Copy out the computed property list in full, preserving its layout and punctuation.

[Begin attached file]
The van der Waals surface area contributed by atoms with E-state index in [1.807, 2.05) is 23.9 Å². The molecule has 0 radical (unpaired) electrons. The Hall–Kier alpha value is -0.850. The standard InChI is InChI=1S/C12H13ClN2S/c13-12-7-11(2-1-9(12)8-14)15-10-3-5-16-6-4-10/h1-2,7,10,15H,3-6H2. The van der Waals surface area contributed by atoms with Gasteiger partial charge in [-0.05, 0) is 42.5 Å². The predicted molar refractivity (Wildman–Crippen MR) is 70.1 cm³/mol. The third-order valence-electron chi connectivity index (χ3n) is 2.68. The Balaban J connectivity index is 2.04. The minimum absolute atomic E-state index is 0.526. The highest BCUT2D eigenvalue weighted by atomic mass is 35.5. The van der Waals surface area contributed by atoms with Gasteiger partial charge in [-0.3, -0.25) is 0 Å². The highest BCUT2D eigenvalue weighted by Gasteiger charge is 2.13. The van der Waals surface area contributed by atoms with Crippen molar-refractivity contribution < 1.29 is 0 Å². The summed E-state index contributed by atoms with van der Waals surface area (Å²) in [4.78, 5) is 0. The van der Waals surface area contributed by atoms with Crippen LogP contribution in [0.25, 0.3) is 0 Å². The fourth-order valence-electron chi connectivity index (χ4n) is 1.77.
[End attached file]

The van der Waals surface area contributed by atoms with E-state index in [1.807, 2.05) is 23.9 Å². The molecule has 0 radical (unpaired) electrons. The Hall–Kier alpha value is -0.850. The standard InChI is InChI=1S/C12H13ClN2S/c13-12-7-11(2-1-9(12)8-14)15-10-3-5-16-6-4-10/h1-2,7,10,15H,3-6H2. The van der Waals surface area contributed by atoms with Gasteiger partial charge in [-0.05, 0) is 42.5 Å². The predicted molar refractivity (Wildman–Crippen MR) is 70.1 cm³/mol. The third-order valence-electron chi connectivity index (χ3n) is 2.68. The Balaban J connectivity index is 2.04. The minimum absolute atomic E-state index is 0.526. The highest BCUT2D eigenvalue weighted by atomic mass is 35.5. The van der Waals surface area contributed by atoms with Gasteiger partial charge in [-0.3, -0.25) is 0 Å². The highest BCUT2D eigenvalue weighted by Gasteiger charge is 2.13. The van der Waals surface area contributed by atoms with Crippen molar-refractivity contribution < 1.29 is 0 Å². The summed E-state index contributed by atoms with van der Waals surface area (Å²) in [4.78, 5) is 0. The van der Waals surface area contributed by atoms with Crippen LogP contribution in [0.25, 0.3) is 0 Å². The fourth-order valence-electron chi connectivity index (χ4n) is 1.77.